For two hours he stood out on that stage all alone and brought us into his world. One man, a microphone, and a guitar. He wove the old gospel songs of our youth into the tales of his uncle who taught him to play guitar, of his cousin who got him into trouble at a snake-handling service, and of a wife who tenderly asked him, “Why the heck are you barefooted at our wedding?”

It was really a first-class show. He’s the kind of guy you feel like you know even if you’ve never met him.

Which is sort of the reason I’m telling you about him. Even though I’ve never met him, Sean Dietrich is the one who inspired me to take a chance on writing my own stories. Six years ago, as I began to read his daily stories, I said to myself things like, “I know that lady, I’ve played ball on that field, I’ve heard my dad say some of those same things.”

He made me believe that you don’t have to have a pedigree to write. Just write.

So, I did. I’m closing in on four years now since I started putting my mind to words. I was hesitant at first to put my stories out there. I knew that Sean of the South had like a bazillion followers. A lot of folks around Pine Mountain have his books and have been to see him. I was afraid that people would think I was just a copy-cat, and a pitiful one at that.

I’ll admit, I have copied him a little bit from time to time. He writes something that stirs up one of my own experiences that I turn into a story. If it’s true that imitation is the highest form of flattery, then, Mr. Dietrich, consider yourself flattered.

Story tellers try to stay away from out-right plagiarism. There’s no excuse for that. But the good story tellers always borrow from those who have gone before them. I know I heard at least two punch lines come out of Sean’s mouth on Saturday night that I know for a fact were lines that Lewis Grizzard used. And Lewis probably borrowed them from someone else. You take the lines, and you make them fit your story. That’s part of what makes good storytelling and timeless humor work.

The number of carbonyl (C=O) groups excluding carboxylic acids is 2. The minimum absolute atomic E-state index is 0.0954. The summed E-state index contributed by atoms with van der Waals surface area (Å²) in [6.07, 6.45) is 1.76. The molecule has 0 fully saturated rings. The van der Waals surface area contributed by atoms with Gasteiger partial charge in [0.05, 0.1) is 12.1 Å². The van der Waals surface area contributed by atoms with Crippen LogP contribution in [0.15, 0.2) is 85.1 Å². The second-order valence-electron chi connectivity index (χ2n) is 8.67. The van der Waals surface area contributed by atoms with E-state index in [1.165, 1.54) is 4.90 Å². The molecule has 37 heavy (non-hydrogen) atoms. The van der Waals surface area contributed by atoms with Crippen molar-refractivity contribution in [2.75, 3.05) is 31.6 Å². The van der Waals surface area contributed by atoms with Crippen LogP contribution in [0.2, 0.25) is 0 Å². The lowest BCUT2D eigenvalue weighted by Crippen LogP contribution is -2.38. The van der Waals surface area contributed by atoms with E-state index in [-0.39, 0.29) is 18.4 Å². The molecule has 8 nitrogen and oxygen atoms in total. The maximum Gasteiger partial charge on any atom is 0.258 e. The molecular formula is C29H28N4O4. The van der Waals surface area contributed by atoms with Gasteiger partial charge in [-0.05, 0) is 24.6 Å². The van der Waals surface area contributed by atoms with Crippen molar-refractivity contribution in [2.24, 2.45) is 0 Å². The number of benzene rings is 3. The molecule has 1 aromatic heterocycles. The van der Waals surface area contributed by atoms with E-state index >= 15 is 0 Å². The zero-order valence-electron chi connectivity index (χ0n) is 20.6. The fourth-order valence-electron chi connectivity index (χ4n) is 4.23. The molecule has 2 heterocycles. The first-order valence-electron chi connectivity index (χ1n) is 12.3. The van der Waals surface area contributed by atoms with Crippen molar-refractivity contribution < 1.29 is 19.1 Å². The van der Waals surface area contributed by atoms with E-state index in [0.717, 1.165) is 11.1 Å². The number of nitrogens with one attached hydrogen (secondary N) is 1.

I’ve always wondered if Ed Lee is a real cousin of Sean’s, just like I always wondered if Lewis’s childhood friend, Wyman C. Wannamaker, a great American, was real or made up. Every story needs a sidekick, someone to set up the punch line, someone to blame for all the troubles we get into.

I don’t have a sidekick. Not yet. Maybe I need to get one.

After the show, I really wanted to meet him and tell him what an inspiration he has been to my wayward writing. But by the time I got to the lobby, the meet and greet line was already an hour long. Besides, it would be clumsy and awkward for me to shake his hand. I’d probably stumble all over myself and sound like an idiot.

I’m sure he would be gracious. No doubt. But I just couldn’t do it.

A daily dose of Sean of the South is a good thing. This world needs more of his kind of inspiration. He’s a regular guy who somehow manages to find the best in a world that often shows us its worst.

He even inspired this story. Thanks Mr. Dietrich.

2 thoughts on “A One Man Show